Preparing for the Future

Jason and Carol Wooden are expecting a bundle of joy. Will they be able to quit their day jobs early and enter semiretirement?

The Advice
Herb White, a certified financial planner and founder of Life Certain Wealth Strategies in Denver, helped the Woodens develop a financial plan.
Delay retirement and increase contributions. Jason and Carol want to semiretire in the next 15 years. However, it would be more realistic for them to delay retirement by an additional 15 to 20 years, while increasing their contributions to their employer plans to the maximum amount. Carol’s 401(k) is comprised of 85% stocks and 15% bonds. White  suggests diversifying the portfolio by also investing in domestic and international index funds or exchange traded funds because they are low-cost investment vehicles. White recommends that Jason’s 403(b) portfolio allocation should be 80% equity and 20% bonds.
Jason has a total of $11,000 in his 403(b) from his previous and current employer; still it is important for him to make every effort to contribute the maximum amount each year. It is also important for Jason to work on his fear of investing and take on a bit more risk. White suggests that Jason diversify and consider investing in stocks. The $2,000 contest winnings should be used to build up Jason’s retirement fund.
Develop an estate plan. The couple should hire an attorney to draft the appropriate trust and wills so that their wealth can be distributed appropriately in the case of divorce or when they die. It is also important for the couple to name guardians in their will in the event that both of them pass away while their child is still a minor. They should also re-title their rental properties into a trust so that they can protect those assets. White says if the properties are titled in their own personal names, they’re accessible by creditors or through litigation.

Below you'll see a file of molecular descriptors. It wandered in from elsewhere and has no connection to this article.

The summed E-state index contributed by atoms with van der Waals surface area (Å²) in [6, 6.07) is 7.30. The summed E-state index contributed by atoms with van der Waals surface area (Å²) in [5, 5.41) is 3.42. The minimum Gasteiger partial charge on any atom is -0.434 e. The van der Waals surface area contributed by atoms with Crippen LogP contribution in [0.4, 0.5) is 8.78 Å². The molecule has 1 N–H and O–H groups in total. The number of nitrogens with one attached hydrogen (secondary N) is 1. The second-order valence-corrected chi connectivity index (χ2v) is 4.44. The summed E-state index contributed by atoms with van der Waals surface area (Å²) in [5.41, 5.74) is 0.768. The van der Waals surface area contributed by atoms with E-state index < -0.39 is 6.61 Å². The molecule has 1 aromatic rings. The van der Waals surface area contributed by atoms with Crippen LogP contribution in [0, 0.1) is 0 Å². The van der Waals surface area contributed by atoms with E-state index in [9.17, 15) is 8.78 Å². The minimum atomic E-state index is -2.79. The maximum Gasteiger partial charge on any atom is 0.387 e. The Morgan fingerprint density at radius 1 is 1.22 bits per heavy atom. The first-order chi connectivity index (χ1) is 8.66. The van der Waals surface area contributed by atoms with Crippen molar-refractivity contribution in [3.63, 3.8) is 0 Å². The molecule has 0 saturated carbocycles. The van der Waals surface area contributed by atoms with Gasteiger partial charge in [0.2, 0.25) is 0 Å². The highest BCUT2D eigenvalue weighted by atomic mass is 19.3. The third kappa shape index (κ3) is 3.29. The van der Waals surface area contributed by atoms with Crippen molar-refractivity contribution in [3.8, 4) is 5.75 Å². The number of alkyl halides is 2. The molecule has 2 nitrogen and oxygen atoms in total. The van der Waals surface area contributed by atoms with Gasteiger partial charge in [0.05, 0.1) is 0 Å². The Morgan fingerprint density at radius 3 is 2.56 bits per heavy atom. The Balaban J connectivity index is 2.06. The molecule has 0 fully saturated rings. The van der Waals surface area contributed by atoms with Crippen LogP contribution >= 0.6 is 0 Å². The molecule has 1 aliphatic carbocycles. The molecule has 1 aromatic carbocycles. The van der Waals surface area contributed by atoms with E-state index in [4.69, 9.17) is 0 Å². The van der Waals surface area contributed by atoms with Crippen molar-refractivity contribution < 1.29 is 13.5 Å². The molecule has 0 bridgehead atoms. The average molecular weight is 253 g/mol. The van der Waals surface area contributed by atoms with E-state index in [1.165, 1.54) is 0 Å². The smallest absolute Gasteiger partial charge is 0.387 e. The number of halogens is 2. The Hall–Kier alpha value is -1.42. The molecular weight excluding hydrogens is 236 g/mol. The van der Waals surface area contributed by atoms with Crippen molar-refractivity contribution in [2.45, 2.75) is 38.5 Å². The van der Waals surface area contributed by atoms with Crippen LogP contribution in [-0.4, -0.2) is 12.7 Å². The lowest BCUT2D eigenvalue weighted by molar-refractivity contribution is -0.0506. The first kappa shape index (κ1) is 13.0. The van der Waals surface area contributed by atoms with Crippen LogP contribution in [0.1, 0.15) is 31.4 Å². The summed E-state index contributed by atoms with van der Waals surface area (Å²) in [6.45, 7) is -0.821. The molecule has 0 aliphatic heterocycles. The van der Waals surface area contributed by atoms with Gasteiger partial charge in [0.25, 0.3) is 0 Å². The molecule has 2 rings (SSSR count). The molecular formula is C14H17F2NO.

Purchase liability and long-term disability insurance. White suggests Jason and Carol purchase an umbrella liability insurance policy and additional business insurance to protect their assets in the event they are sued. “With a bartending business, the potential for a liability lawsuit exists. It would be wise to get coverage just in case someone who was drinking at one of these functions got into a car accident and then said that the company was at fault,” says White. An umbrella policy, which can be added to their homeowner’s insurance policy, would protect the couple if they’re named in a lawsuit. Premiums are anywhere from $150 to $300 per year for $1 million worth of coverage. White suggests that they obtain about $4 million to $5 million in coverage. The couple should also purchase long-term illness insurance to cover them if they experience a lengthy illness or become disabled.  They should also add an additional $500,000 for each of them in life insurance.
Open a 529 savings plan. The Woodens should open a 529 savings plan so they can start saving for their child’s education. A portion of their rental income should be applied toward the plan.
This article originally appeared in the August 2009 issue of Black Enterprise Magazine.
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